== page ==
Earth ChangesS


July's weather: Chilly USA, torrid globe

July 2009 US cold records

Oh, the humanity.

As if global warming proponents don't have enough to worry about already, with Sen. James Inhofe, R-Okla., Fox News and the Heartland Institute, now Mother Nature has thrown them yet another curve: July 2009 was officially the coldest July on record in six U.S. states, according to the National Climatic Data Center. Specifically, Iowa, Illinois, Indiana, Ohio, West Virginia and Pennsylvania.

Not one of the coldest, mind you, but the absolute, rock-bottom, chilliest on record. Records go back to 1895. Meanwhile, four others - Michigan, Wisconsin, Missouri and Kentucky - had their 2nd-coldest July ever recorded.

What does this mean for global warming? Does this confirm it's a hoax perpetrated by Al Gore and Nancy Pelosi? Well, Fox News ran a headline last week that the cold summer is putting a damper on global warming fears. Meanwhile, the Heartland Institute is sponsoring another conference next May in Chicago.

But "Whoa Nellie" as Keith Jackson used to say. While the Northeast USA was indeed chilling out in July, take a look at these statistics, courtesy of the University of Alabama - Huntsville: For the world as a whole, July was the 2nd-warmest ever recorded, the Southern Hemisphere had its 2nd-warmest month ever (compared to seasonal norms), and it was the 2nd-warmest month ever recorded in Antarctica (again compared to seasonal norms).


US: Tomato fungus appears in Wisconsin

tomato blight
© Wisconsin Department of Agriculture, Trade and Consumer ProtectionThis blighted tomato plant is from a home garden in Dane County. Late blight has also been found at a Rock County vegetable farm.

Wisconsin potato growers are on alert for a highly contagious fungus that has been found on tomato plants throughout the state. Officials worry that the fungus - which caused the Irish potato famine in the mid-19th century - could make the leap to potatoes and threaten the local crop.

As of Friday, Wisconsin had at least eight confirmed cases of the late blight fungus on tomatoes in Dane, Rock, Portage and Langlade counties - including at least one commercial vegetable farm, said Amanda Gevens, a plant pathologist with the University of Wisconsin-Madison and University of Wisconsin Extension. An additional 20 to 30 suspected cases are being investigated in several counties, she said.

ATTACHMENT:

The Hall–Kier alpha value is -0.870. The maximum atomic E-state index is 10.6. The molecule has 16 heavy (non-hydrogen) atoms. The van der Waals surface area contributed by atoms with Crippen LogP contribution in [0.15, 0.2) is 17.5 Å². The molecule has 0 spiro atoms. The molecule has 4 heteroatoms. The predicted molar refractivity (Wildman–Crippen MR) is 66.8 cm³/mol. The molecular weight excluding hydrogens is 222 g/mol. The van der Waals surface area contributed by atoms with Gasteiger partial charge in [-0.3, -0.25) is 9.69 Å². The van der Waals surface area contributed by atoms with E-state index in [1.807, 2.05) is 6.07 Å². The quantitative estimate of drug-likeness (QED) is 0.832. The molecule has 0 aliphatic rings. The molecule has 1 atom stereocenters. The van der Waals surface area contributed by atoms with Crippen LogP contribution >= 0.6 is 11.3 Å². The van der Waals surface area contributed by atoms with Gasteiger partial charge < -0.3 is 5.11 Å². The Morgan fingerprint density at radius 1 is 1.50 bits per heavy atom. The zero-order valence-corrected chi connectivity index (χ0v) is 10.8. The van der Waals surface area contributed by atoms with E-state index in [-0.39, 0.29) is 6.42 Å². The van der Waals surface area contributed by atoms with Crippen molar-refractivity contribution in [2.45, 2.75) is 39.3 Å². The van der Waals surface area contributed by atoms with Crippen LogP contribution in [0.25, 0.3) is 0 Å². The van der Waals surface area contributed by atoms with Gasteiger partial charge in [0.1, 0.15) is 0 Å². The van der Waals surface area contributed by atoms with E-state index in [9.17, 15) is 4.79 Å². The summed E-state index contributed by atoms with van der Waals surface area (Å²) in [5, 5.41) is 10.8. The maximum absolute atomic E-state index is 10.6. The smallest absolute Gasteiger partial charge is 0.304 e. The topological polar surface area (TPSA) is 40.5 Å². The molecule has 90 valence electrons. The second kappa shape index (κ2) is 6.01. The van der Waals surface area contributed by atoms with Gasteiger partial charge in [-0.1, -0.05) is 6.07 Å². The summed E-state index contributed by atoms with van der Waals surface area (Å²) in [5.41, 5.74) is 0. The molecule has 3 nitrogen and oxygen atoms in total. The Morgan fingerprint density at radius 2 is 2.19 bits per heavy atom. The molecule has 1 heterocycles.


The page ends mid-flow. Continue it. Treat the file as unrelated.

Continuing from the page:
The fungus first appeared earlier this summer in the Northeast, possibly carried by infected seedlings at garden centers. It has spread to other parts of the country since, rapidly killing tomato plants in its path. Spores are carried by wind, rain, people, machinery and wildlife.

In other states, the fungus quickly made the leap to potatoes, which is why Gevens met with Wisconsin potato growers this week to explain the signs and to prepare growers for a potentially devastating crossover. Wisconsin - the nation's third largest potato producer behind Idaho and Washington - last year harvested 2.3 billion pounds of potatoes.

"It has now landed in the center of commercial potato production in Wisconsin, so the risk is great," Gevens said.


US: Nebraska tomatoes over a month late ripening

green tomatoes
© unknownThis year, the prize of gardening — a juicy tomato, ripe by the Fourth of July — has remained stubbornly green and hard.

Talk about frustration.

By now, many vegetable gardeners would be layering fat slices of tomatoes on a plate and eating them like watermelon.

But not this year.

The prize of gardening - a juicy tomato, ripe by the Fourth of July - has remained stubbornly green and hard.

"This is as slow as I've seen it, and I've been growing tomatoes since 1972," said Bob "The Tomato Man" Green.

A Sarpy County farmer, master gardener and longtime competitor at the county fair, Green has 67 plants - 27 varieties - this year at his farm outside Springfield, Neb. And they just aren't ripening.

Blame it on the cool weather, he said. Tomatoes need warm days and warm nights to ripen. So far, though, much of eastern Nebraska is running about 4 to 6 degrees below normal for July.


China landslide buries unknown number of residents

Beijing - A massive landslide triggered by a deadly typhoon toppled at least six apartment buildings burying an unknown number of residents in eastern China, a state news agency said Tuesday.

The official Xinhua News Agency said the landslide in the town of Pengxi, in Zhejiang province's Wenzhou city, was triggered by heavy rains carried by the storm Morakot, which has already killed six people and left three missing in mainland China.

Cloud Lightning

Earthquakes shake Tokyo area, Indian Ocean

© AFP/FileA quake reading on a seismograph. A major 6.6-magnitude earthquake struck central Japan early Tuesday, …
A powerful earthquake with a preliminary magnitude of 6.6 hit Tokyo and nearby areas shortly after dawn Tuesday, halting trains and forcing two nuclear reactors to be shut down for safety checks.